In the six years since launching his line of Maui Brewing Co. canned brews, Garrett Marrero has religiously stuck to his company's motto of being "truly local, truly no ka oi."
Every ounce of beer that goes into a Maui Brewing Co. can is made on the island - a distinction he says makes him the largest local brewery in Hawaii.
That distinction has helped fuel an ever-increasing demand that has forced Marrero to rapidly expand over the years. And he's not done growing yet.
Maui Brewing Co. Director of Brewery Operations Darren Moser pours a glass of chipotle chocolate Belgian stout named “Aloha Bak’tun.” The dark beer is a tribute to the end of the Mayan calender and features locally grown Maui peppers and Big Island chocolate.
The Maui News / MATTHEW THAYER photo
Maui Brewing Co. Director of Brewery Operations Darren Moser is dwarfed by 100-barrel, stainless steel finishing vats in the Lahaina brewery Friday morning.
The Maui News / MATTHEW THAYER photo
"Our company is highly committed to making the best possible beer truly authentic to Hawaii. We will never be produced on the Mainland and simply called Hawaiian," said Marrero, who founded the company in 2005 with his wife, Melanie, after buying an existing brew pub in West Maui.
Since 2005, Maui Brewing Co. has grown from a small, seven-barrel brew pub in Kahana to a thriving craft brewery with distribution of its locally made beers stretching across 11 markets nationwide and five international markets.
His next move is to expand production fivefold with a third production facility in South Maui.
"We simply cannot make enough beer to meet demand," said Marrero, 34. "It's a good problem to have, but still a problem."
The company has purchased a 2-acre plot of land in the Maui Research & Technology Park in Kihei, where it plans to build a brew house and eventually add a second brew pub.
Together with its existing Kahana location and production-and-canning facility in Lahaina town, Maui Brewing Co. expects to increase total production to 150,000 barrels a year.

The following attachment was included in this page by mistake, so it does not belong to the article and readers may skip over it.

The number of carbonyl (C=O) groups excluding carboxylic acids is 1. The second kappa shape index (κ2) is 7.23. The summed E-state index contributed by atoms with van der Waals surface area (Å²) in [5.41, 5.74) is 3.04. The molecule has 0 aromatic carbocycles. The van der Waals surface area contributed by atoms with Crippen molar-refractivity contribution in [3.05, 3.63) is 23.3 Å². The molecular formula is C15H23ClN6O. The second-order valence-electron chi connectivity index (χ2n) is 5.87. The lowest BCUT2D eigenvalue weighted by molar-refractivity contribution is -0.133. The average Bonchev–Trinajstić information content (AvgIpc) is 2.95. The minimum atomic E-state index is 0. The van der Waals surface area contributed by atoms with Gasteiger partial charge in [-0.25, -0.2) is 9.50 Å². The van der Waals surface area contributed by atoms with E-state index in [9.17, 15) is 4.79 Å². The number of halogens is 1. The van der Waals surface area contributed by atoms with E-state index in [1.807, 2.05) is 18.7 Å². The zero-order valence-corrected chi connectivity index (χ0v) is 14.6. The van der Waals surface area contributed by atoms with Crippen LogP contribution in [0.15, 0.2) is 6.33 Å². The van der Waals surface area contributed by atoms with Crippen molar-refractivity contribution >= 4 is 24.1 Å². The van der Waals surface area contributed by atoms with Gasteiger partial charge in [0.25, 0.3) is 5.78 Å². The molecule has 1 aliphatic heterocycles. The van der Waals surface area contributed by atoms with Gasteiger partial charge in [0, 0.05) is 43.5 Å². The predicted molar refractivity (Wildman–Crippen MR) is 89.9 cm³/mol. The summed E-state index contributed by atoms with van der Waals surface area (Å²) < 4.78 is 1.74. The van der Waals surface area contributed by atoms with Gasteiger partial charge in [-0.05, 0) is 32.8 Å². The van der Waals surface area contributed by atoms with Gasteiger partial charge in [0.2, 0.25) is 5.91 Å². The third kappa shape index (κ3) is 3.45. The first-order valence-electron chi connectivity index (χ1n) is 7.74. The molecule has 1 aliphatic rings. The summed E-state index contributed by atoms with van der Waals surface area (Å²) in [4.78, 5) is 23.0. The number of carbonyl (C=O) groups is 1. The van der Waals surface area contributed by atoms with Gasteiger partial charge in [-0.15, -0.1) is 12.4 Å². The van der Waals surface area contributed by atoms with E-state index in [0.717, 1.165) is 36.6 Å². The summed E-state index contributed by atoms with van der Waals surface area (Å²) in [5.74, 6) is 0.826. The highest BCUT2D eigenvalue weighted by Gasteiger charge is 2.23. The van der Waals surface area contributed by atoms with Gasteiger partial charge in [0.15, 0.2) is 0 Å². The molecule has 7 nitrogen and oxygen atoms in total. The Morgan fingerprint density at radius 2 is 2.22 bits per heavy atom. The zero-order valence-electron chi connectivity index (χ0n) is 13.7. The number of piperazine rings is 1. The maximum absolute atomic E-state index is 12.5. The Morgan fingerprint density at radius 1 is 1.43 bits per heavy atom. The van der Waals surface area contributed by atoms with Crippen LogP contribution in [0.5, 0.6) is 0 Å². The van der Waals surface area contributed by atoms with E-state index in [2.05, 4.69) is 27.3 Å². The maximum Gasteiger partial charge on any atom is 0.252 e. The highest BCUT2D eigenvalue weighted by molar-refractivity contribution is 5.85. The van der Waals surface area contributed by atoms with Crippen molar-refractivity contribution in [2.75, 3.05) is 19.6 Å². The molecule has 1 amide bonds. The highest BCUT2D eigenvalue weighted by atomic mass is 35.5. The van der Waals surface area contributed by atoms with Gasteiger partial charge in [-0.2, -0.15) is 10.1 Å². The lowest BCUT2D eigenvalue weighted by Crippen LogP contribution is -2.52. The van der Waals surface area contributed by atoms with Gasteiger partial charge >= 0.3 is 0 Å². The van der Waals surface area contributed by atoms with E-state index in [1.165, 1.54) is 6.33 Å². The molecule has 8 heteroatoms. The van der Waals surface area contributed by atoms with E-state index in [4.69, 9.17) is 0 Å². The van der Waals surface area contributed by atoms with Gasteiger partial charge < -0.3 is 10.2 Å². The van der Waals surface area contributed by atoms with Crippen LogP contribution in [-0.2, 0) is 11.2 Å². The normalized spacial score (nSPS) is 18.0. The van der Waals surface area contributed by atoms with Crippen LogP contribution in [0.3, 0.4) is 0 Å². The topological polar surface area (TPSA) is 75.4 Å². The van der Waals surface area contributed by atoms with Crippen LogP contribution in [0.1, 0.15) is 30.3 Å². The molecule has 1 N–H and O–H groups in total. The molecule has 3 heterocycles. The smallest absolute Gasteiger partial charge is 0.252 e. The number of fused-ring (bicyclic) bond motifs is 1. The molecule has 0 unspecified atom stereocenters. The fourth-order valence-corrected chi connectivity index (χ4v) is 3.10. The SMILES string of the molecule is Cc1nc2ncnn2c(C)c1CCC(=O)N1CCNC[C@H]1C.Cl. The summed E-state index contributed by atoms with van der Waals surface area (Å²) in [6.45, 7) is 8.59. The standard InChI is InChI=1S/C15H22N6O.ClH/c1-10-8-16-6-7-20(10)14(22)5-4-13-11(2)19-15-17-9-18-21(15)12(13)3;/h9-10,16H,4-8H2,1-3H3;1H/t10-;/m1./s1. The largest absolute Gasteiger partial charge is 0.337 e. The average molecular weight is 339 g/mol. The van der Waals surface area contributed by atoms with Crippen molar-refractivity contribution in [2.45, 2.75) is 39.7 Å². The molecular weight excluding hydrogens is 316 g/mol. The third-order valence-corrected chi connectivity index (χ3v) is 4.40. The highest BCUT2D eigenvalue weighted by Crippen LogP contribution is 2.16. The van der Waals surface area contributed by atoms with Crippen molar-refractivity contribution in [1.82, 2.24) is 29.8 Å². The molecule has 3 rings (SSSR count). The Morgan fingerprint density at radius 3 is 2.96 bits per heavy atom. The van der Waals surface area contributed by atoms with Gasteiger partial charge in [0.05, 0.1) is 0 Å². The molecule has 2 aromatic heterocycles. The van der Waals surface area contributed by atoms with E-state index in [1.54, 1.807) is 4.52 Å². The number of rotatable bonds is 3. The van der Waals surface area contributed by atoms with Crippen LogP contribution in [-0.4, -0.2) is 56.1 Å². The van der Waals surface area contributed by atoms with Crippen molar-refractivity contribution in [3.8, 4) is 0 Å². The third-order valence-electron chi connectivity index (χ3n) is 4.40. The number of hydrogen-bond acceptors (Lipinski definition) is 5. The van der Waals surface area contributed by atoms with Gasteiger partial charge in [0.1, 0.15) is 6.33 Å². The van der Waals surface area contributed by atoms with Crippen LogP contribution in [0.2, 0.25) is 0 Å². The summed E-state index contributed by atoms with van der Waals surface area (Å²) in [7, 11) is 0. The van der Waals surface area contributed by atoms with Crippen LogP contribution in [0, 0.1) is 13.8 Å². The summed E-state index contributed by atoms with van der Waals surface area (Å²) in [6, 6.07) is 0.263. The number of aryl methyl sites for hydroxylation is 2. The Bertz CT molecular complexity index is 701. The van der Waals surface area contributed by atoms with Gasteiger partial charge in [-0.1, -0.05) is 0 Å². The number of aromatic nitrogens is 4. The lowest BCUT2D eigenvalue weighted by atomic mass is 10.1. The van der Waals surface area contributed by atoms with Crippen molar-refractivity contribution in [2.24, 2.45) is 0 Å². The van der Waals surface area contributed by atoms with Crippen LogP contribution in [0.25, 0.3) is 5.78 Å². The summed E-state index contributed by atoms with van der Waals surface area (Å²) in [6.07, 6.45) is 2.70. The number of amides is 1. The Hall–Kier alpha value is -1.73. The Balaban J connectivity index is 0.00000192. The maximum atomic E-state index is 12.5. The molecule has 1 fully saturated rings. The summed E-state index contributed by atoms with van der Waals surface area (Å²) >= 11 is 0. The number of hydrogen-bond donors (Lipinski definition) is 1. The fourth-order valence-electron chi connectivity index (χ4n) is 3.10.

"We'll hopefully break ground in February," Marrero said of the Kihei project. "The site plan is set, we've ordered equipment. It'll start out as a production facility, and we plan to add a pub down the line."
He said that the new facility will allow the company to make more than just beer.
"It will more than quintuple our production capacity, and at the same time, give us the capability to both distill and make ciders and mead for those that are gluten-free and can't drink beer; it's nice to have a way to service them as well."
Officials at the Research & Technology Park see the brewery as a complementary addition as the park works to attract a broader range of tenants and activities to the campus.
"We are very pleased that Maui Brewing Co. has chosen the Maui Research & Technology Park as the site for their expansion for several reasons. Maui Brewing Co. is great example of economic diversification, and probably the leading exporter we have on Maui behind (Hawaiian Commercial & Sugar Co.)," said Steve Perkins, project coordinator for Pacific Rim Land, a co-developer of the park.
"The Maui Brewing project will complement the R&T Park master plan update, which is nearing completion," Perkins said.
The park's updated master plan calls for a major shift from the existing traditional tech park to "an integrated and vibrant mixed-use community focused around a regional knowledge-based industry employment base."
At build-out, Marrero said he expects to create at least 80 new jobs, which will add to the company's existing 61 employees.
He said Maui Brewing Co. is on track to produce 24,000 barrels of beer this year, which is up from 18,000 barrels the year before.
"That already makes us the largest local producer in Hawaii," Marrero said.
He makes no secret that his jab about Mainland-brewed beer claiming to be local is aimed at Big Island beer giant Kona Brewing Co.
While Kona Brewing Co. expects sales to exceed 200,000 barrels this year, about 6 percent of that - or 12,000 barrels - is made in Hawaii, according to President Mattson Davis. The rest is brewed and distributed out of Washington state, Oregon and New Hampshire.
"We're always looking to be limiting in how we tax the resources of the islands," Davis said. "We think a lot about our impact on the environment."
He added: "I'm excited about (Garrett's) expansion. He is brewing more beer in Hawaii than anybody else is."
Marrero touts his company's eco-friendliness as well, noting that Maui Brewing Co.'s cans are manufactured on Oahu and designed by Maui artists. The cans have an added bonus of better protecting the beer from both light and oxygen damage, which he says can compromise taste. The company's packaging also uses a recyclable plastic carrying device in lieu of plastic rings and cardboard cases.
With all of the success Maui Brewing Co. is seeing, Marrero says he's thinking of passing some of that on to his local customers.
"We may do a small equity offering for Hawaii residents," he said.
* Nanea Kalani can be reached at firstname.lastname@example.org.